“ I was sad and I was also angry and I wanted to be able to do something. I knew I wasn’t smart enough to go figure out a cure for cancer. I’m not a doctor, I’m not a scientist. But I did know I could go get punched in the face. I could go raise money, I could go raise awareness. And Mitch’s words really came back to me. I emailed Virgil and Jen. It was like, ‘Here’s my story. I desperately want to do this. Tell me what I need to do to get on this team.”

Josh had no formal boxing experience but, he loved martial arts. As a kid, he watched WWF. As a teenager, he wrestled on the high-school team. And in his 20s, Josh studied Shotokan Karate, eventually earning a black belt.

The philosophy he learned through black belt training flowed seamlessly into boxing: the discipline, focus and belief that maintaining a “white-belt mindset,” he says, means “everything in life is a learning opportunity.”

Now, as Josh prepares to, as he says, avenge his grandparents in the ring, he’s deep into the art of boxing, and its mindset that ties together the physical, intellectual and, emotional.

“You have to be 100 per cent in the moment. Absolutely present. It’s almost a form of meditation. It stills the mind and everything else is pushed away. It’s a beautiful experience.”

~ Josh Siegal, FTEC2023 Fighter

The FTEC2023 Fight Team  stands united to Fight The Fight That Affects Us All! With the goal of reaching $3 million in 2023, 100% of all KO Cancer Bootcamp proceeds go to research at The Princess Margaret Cancer Foundation.


Public Relations Team, Fight To End Cancer

Donations to our Fight Team can be made at:
Photos available upon request.

Interview Opportunities:
Interview Opportunities are available in studio, on site, and via phone or email with:


Help the #FTEC2023 Fight Team reach their goal of $3 million dollars before Fight Night! Use the link below to get to know the individual team members better and support them in their Fight To End Cancer! Defeat Is NOT An Option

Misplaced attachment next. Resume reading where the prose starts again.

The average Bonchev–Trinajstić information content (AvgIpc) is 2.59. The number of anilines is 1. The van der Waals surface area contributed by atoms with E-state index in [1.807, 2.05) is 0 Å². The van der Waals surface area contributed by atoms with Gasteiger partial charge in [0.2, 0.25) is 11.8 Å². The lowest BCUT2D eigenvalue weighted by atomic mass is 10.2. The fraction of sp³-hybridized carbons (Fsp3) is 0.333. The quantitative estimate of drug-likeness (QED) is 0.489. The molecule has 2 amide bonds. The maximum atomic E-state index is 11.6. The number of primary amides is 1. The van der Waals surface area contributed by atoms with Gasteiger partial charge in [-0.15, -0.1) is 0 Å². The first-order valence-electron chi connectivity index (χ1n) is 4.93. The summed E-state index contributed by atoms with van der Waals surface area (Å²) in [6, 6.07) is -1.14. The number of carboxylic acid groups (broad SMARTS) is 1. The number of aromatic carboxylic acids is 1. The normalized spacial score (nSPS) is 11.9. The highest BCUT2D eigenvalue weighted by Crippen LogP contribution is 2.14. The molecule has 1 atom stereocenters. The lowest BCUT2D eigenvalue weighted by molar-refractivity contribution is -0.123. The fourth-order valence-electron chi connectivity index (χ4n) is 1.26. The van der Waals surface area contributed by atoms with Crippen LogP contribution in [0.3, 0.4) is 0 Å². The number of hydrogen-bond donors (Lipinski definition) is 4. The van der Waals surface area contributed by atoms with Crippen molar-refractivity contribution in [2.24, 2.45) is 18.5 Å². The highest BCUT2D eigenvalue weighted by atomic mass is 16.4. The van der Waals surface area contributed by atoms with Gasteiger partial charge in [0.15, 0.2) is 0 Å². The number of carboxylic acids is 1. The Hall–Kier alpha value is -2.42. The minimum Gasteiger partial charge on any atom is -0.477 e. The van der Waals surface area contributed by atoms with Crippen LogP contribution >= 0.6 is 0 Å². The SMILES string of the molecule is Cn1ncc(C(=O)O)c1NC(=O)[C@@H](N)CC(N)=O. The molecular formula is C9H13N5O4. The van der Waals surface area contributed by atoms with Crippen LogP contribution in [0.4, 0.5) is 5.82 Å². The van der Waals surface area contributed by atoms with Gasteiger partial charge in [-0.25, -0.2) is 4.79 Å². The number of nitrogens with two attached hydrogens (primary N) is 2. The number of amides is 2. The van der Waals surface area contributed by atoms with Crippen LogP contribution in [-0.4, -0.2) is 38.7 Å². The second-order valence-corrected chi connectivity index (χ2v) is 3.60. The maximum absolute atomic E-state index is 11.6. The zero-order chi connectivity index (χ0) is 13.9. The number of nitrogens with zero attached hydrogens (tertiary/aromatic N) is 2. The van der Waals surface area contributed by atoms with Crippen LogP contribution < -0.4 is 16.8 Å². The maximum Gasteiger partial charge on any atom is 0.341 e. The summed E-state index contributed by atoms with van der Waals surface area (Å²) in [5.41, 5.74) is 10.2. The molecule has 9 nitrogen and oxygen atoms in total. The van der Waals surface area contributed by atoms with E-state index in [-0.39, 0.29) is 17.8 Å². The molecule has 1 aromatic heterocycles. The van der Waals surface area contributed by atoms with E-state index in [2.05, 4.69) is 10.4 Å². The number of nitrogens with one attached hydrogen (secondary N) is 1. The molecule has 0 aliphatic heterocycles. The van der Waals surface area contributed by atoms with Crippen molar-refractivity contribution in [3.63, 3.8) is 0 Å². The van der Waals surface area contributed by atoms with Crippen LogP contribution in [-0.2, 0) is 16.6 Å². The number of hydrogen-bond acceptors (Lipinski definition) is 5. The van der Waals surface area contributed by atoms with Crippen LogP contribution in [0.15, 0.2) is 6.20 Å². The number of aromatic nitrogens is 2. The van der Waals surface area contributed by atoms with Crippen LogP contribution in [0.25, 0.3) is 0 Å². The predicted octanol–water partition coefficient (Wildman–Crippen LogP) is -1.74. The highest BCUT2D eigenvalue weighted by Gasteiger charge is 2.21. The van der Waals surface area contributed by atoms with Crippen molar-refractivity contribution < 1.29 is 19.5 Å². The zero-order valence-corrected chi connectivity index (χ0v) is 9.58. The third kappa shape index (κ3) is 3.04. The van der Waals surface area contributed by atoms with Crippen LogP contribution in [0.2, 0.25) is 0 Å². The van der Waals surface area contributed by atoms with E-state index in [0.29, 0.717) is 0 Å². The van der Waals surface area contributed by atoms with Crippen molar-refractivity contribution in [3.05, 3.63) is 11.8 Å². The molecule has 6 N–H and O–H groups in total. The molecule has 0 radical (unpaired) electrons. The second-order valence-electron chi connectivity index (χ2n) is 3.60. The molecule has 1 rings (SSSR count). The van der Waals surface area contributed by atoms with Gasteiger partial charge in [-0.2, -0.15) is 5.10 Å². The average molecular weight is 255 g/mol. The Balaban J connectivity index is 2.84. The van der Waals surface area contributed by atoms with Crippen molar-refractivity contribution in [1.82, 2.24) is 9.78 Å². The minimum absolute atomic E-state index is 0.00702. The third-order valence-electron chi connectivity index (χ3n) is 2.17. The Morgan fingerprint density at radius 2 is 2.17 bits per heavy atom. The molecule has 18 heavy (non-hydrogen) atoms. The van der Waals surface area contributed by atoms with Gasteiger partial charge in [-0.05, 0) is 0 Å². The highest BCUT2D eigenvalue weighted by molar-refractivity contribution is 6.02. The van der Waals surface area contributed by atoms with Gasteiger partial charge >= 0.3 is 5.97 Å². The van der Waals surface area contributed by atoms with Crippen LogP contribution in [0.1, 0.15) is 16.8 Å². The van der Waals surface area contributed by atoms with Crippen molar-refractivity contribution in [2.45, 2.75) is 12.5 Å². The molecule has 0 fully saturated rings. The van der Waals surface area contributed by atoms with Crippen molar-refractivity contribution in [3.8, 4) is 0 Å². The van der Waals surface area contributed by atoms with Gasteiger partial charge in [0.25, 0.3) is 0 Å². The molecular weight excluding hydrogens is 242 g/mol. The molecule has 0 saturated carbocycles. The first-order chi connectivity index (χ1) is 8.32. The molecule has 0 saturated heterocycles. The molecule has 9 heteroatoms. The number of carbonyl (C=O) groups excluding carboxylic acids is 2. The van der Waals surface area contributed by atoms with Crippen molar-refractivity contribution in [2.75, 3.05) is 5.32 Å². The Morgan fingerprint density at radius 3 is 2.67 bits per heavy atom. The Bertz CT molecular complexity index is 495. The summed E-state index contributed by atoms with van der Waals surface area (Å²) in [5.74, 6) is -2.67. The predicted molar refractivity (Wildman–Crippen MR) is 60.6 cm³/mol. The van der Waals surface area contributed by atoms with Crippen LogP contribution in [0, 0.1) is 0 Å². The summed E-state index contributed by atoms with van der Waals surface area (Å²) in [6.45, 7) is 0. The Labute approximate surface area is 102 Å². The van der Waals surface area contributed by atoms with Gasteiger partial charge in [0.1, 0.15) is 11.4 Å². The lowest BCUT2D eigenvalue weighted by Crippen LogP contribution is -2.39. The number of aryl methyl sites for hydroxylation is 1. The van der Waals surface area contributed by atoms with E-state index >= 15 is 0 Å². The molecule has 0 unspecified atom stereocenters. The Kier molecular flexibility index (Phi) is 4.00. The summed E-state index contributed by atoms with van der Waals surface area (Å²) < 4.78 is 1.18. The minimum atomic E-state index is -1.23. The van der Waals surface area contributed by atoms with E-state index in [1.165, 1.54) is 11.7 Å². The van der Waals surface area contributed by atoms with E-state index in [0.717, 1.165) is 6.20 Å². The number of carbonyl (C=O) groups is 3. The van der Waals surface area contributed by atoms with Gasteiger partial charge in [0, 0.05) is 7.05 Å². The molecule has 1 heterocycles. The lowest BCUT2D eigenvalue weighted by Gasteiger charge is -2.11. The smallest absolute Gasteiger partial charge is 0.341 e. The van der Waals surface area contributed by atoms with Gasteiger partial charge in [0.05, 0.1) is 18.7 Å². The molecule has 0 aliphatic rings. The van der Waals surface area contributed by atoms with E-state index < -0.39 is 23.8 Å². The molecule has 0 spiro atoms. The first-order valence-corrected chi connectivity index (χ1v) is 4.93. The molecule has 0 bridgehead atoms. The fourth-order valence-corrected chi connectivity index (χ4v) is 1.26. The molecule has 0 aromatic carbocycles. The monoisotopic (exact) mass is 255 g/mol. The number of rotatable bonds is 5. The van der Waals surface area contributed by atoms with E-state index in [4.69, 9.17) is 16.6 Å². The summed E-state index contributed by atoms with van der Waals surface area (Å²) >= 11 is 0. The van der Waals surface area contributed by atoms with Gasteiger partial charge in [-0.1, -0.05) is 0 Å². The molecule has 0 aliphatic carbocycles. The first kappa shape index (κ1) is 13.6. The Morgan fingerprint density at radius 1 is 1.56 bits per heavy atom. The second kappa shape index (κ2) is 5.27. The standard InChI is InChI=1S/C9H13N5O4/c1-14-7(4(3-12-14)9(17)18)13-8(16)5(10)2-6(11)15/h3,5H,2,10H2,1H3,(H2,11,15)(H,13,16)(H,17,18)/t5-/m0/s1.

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About The Fight To End Cancer

The Fight To End Cancer (FTEC) is a year-round initiative carried out by ambassadors, sponsors and volunteers worldwide.  Over $2,000,000 has been donated to date, since our inaugural year, in 2012.  Funds raised by FTEC are donated directly to the Princess Margaret Cancer Foundation.  Each year we celebrate the incredible hard work and dedication of our FTEC family with a black-tie charity boxing gala.  This gala showcases ten men and women who represent our Official Fight Team.  Our goal is to raise funds for cancer research year-round with the support of the local community and business owners.  Let’s make a difference now in the fight to end cancer, for a long and successful future for everyone.  This is an event like no other and has quickly become one of the most anticipated events in Toronto.

About The Princess Margaret Cancer Foundation
The Princess Margaret Cancer Foundation at University Health Network raises funds for breakthrough research, exemplary teaching and compassionate care at Princess Margaret Hospital and its research arm, the Ontario Cancer Institute, which now includes The Campbell Family Cancer Research Institute and The Campbell Family Breast Cancer Research Institute. More information about the Foundation can be found at